Keio University’s Tsunashima Dormitory was built in 2012. The long white tables and colorful chairs of its spacious dining hall are kept clean. The photographs of the students that are hung on the wall show that this dormitory has been a home to many students.
Mr. Takuro Nakadegawa, who studies at the Graduate School of Science and Technology at Keio University, started to live in Tsunashima Dormitory as a Resident Assistant (RA) since the summer of 2014. In order to be an RA, one has to be a graduate or an undergraduate student of the university and has to pass an interview. The number of RA’s vary depending on the size of a dormitory and there are currently four of them at Tsunashima. The RA’s job is to support international students who have difficulties assimilating to a campus life in Japan. Understanding different language and culture can be challenging for those who are trying to speak the language. For example, Mr. Nakadegawa held a cherry-blossom viewing picnic to help international students get to know each other.
Hyonsuok, a Korean student, is one of the residents. He came to Japan hoping to experience an exciting campus life because he was bored in Korea. However, adjusting to school life was difficult, so he sought the RA for some advice. He also asked about club activities and job hunting because he wants to get a job in Japan.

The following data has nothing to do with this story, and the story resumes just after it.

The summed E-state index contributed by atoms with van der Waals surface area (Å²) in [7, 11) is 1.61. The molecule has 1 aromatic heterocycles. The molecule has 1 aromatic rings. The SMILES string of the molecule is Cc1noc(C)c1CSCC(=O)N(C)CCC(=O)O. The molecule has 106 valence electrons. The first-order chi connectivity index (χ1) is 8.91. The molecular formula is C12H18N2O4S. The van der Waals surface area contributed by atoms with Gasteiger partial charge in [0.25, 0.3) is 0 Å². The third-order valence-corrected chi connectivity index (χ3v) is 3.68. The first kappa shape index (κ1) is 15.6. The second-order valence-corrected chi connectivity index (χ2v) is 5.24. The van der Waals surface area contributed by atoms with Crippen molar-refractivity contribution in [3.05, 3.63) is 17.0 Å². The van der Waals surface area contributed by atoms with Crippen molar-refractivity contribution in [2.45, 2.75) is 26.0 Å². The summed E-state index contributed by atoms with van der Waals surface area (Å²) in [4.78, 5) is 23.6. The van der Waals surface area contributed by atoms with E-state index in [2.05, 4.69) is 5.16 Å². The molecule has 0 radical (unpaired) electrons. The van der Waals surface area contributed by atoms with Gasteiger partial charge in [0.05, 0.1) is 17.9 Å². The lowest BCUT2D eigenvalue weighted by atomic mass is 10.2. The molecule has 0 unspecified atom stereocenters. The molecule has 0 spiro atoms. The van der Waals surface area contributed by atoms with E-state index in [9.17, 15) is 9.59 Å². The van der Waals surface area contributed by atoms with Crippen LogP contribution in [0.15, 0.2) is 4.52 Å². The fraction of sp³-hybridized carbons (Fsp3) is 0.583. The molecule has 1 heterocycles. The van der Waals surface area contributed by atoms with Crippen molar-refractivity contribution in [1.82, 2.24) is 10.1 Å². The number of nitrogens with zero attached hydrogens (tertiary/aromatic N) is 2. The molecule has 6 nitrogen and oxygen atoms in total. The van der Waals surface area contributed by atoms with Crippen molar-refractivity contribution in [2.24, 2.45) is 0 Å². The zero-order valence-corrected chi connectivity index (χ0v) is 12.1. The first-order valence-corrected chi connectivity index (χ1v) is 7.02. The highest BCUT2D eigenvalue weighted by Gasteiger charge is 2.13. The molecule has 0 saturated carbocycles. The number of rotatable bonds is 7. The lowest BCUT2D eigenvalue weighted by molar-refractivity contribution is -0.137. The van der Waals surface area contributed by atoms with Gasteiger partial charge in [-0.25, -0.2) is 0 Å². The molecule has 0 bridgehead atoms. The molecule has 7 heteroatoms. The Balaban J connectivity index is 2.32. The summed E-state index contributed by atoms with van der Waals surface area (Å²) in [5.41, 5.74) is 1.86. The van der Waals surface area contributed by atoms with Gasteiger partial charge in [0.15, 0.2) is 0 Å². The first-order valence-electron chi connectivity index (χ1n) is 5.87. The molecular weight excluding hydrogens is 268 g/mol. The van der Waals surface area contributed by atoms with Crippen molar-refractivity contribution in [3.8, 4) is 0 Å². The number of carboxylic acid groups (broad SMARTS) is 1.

It may seem that the RA’s are overprotective and take too much care of the international students, but actually they do not. “They give us just enough advice needed to stand on our own,” Juliana, from United States, said. The role of the RA is not only to help international students, but also to encourage them to adapt to Japanese society.
Support also comes by peers. “If I were living in an apartment alone, the room would be dark, there would be no one to say hello to when I get home, and I would have to prepare a meal by myself”, Hyonsuok said. Students can enjoy conversations during meals. International students can learn Japanese from Japanese students. Non-English speakers can learn English from students who come from the United States or England.
In April, when international students moved into Tsunashima dormitory, many were anxious about starting a new life in Japan, apart from their families and hometown. Cao was one of them. He joined the welcome Ohanami party, which is a Japanese traditional cherry blossom viewing party, held in April, but he did not enjoy. He couldn’t speak Japanese well, and there was no one he could talk to in Chinese. Later he met Hyonsuok, who he could study with, including studying Japanese. Reflecting upon his first month at Keio University, he said, “The greatest thing that has happened to me since I moved to Japan is having a best friend like Hyonsuok.”
Written by Yuki Kato, Ayano Shikita
Edited by Yamaha Sato
In the freshman year, we can expect a new life which is full of excitement but we also feel anxiety, especially students studying abroad because they have to adapt themselves to totally different culture. I hope this article will lighten the worries of those foreigners who are considering to study in Japan.
Through interviews, I found many intercultural communications in a “dormitory”. It was most impressive that foreign students enjoyed talking on the way to dormitory. “Dormitory” provides the place of cultural exchanges and rests with many students, and I think it will play more significant role for Keio University to receive more foreign students.